In America, numerous grocery stores line a single street and entire television networks are dedicated to cooking shows. Alarm about nutrition labels and fad diets constantly have the spotlight of public attention. As a nation, Americans are obsessed with food.
This preoccupation allows little time to actually think about what is inside food. We seem to care less about the look, feel, taste and emotion that is associated with food than we do about the nutrition label. Even cultures that coalesce around foods they love to create, like Italians, may not fully grasp the entirety of what is inside their meals.
However, with the help of a culinary creative director and professional photographer, we are beginning to see what truly exists in every bite.
The Truth Behind ‘Cut Food’
Beth Galton and Charlotte Omnés are the masterminds behind a series of photos titled, “Cut Food.” To fully grasp the concept of this series, take the title seriously. This compilation of artwork involves food that is cut down the middle, giving viewers an inside look at the symmetry that lies in the middle of every bite.
In an NPR article, Maria Godoy recaps some of the most popular photographs. She writes, “… ‘Cut Food’ is a photo series that literally cleaves into edibles — hot dogs, ice cream, fried chicken and mashed potatoes with gravy — to reveal gorgeous geometric patterns tucked within.”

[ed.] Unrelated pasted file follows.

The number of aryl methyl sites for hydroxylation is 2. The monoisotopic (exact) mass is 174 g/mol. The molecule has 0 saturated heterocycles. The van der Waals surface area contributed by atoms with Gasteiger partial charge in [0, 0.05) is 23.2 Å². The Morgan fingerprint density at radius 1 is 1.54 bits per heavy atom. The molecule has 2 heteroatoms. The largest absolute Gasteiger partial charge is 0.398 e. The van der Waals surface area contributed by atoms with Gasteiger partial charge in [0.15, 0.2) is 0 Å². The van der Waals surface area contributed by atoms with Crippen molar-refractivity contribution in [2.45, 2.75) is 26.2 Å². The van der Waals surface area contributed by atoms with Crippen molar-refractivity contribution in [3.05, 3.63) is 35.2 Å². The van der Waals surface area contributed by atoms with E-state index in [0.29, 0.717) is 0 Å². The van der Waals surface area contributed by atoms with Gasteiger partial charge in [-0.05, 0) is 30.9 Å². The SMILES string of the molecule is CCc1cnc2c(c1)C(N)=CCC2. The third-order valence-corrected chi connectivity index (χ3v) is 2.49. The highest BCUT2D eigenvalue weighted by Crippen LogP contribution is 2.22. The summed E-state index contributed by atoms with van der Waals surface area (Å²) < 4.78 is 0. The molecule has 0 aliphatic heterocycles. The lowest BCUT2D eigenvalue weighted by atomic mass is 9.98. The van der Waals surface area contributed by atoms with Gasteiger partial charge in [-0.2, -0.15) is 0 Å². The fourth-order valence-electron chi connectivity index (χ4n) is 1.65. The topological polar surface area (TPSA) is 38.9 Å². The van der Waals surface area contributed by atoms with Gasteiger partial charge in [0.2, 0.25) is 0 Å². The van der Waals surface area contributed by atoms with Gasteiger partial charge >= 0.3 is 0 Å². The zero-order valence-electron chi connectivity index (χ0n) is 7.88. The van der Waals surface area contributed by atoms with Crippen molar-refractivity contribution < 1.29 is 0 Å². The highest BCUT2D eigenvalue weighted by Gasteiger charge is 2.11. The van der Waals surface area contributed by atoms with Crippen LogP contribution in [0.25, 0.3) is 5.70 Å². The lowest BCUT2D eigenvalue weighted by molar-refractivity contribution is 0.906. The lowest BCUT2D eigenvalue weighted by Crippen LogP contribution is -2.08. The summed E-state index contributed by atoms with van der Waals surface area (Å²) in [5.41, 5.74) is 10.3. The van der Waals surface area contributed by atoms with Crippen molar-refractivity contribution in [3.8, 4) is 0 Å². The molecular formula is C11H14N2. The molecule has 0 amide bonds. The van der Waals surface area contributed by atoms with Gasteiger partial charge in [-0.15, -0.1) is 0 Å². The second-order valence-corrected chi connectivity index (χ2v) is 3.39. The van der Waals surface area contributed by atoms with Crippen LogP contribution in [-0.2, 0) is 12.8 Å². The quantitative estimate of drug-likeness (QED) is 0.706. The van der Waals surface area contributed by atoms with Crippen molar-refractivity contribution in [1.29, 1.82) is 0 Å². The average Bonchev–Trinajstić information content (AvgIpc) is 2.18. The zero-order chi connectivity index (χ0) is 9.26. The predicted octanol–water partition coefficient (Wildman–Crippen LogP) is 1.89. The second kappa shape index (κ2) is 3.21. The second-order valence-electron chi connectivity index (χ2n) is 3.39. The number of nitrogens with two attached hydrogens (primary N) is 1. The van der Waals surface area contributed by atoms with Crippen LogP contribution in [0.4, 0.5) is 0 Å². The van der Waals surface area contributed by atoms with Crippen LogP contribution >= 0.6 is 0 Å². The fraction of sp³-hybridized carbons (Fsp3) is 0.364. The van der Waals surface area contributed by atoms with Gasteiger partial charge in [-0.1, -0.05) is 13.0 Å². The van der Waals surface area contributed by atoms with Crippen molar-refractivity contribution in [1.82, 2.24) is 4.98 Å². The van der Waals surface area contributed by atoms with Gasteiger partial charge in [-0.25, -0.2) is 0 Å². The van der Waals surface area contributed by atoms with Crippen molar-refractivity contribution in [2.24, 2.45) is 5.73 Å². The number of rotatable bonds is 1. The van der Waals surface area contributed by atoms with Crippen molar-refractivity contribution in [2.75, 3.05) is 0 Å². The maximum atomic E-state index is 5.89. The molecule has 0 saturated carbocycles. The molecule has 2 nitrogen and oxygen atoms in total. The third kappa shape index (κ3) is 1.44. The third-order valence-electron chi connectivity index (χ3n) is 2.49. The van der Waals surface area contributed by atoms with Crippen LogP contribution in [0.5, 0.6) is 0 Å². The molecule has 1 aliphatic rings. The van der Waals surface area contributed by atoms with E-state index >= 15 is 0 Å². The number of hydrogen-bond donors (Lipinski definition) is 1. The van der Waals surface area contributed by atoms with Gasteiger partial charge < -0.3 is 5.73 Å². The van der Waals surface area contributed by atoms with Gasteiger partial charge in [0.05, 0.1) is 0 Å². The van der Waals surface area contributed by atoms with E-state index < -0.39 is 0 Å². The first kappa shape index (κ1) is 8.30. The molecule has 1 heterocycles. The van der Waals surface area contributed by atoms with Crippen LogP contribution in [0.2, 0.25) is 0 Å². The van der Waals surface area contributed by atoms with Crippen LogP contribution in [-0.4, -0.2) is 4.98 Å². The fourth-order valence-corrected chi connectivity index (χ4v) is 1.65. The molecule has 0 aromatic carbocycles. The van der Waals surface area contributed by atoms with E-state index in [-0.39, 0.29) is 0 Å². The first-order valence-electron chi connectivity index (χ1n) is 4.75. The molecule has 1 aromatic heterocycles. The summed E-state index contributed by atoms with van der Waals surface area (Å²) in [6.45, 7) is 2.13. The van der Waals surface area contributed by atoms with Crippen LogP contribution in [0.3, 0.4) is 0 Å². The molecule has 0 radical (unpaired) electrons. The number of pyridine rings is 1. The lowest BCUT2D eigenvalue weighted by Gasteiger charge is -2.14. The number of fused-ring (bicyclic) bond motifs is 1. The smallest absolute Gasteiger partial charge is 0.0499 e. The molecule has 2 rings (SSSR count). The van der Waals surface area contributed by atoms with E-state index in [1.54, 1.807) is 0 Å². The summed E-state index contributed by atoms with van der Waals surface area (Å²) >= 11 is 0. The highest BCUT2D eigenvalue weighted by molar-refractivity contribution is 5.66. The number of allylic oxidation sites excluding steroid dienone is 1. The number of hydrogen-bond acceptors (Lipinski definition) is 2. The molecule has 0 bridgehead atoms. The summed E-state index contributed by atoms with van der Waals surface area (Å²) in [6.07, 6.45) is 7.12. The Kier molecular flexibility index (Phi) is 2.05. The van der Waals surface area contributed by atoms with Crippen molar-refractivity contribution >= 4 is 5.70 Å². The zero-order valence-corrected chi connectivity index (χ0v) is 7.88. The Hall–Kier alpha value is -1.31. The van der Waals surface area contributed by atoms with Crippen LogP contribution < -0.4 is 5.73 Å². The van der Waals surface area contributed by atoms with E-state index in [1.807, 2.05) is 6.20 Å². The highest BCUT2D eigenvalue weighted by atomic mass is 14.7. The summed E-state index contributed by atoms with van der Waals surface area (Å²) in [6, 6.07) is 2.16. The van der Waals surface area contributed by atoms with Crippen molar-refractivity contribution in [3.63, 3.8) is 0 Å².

Many of their photographs have gone viral and are shared throughout the world. The foods they split and capture are common; most can be found in the grocer’s freezer. In fact, these pictures may even spark cravings.
While photographing some food items seem harder to capture than others, Beth and Charlotte claim there is “little trickery” involved. This statement can be validated by the fact that these images, to be honest, are not entirely unique.
The ladies have put a spin on one of John Dominis’ pieces. In 1966, the late artist worked with beef rolls to discover and display the art that lay inside.
More recently, a research lab in Washington state published a six-volume resource book titled, “Modernist Cuisine: The Art and Science of Cooking.” Researchers used cutaway shots that were said to be “jaw-dropping.” Unfortunately, the price tag was jaw-dropping too. The book first retailed at $625.
On the other hand, the viral images of “Cut Food” can make the jaw-drop and mouth water at the same time.
A Universal Love of Food
The images Beth and Charlotte capture travel throughout the world. The artists’ marvel at the attention they get from people abroad. In a short video that follows the creative process behind “Cut Food” art, they say that the “universality [of their project] is amazing to watch.”
Their art is amazing for many reasons, but universality isn’t the first reason that comes to mind. After all, every people group, culture, tribe and tongue has to eat. Food is all around us. And more often than not, we love it.
Cut Food from Beth Galton Studio on Vimeo.
Read more Segmation blog posts about food art:
A New Art Form that Involves your Favorite Beverages
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The Color Red and its Many Meanings
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What a great post!!! I am definitely sharing this one!!! I never would have thought about doing “cut food”.!!!!
I’m guessing “Modernist Cuisine: The Art and Science of Cooking” isn’t a big seller.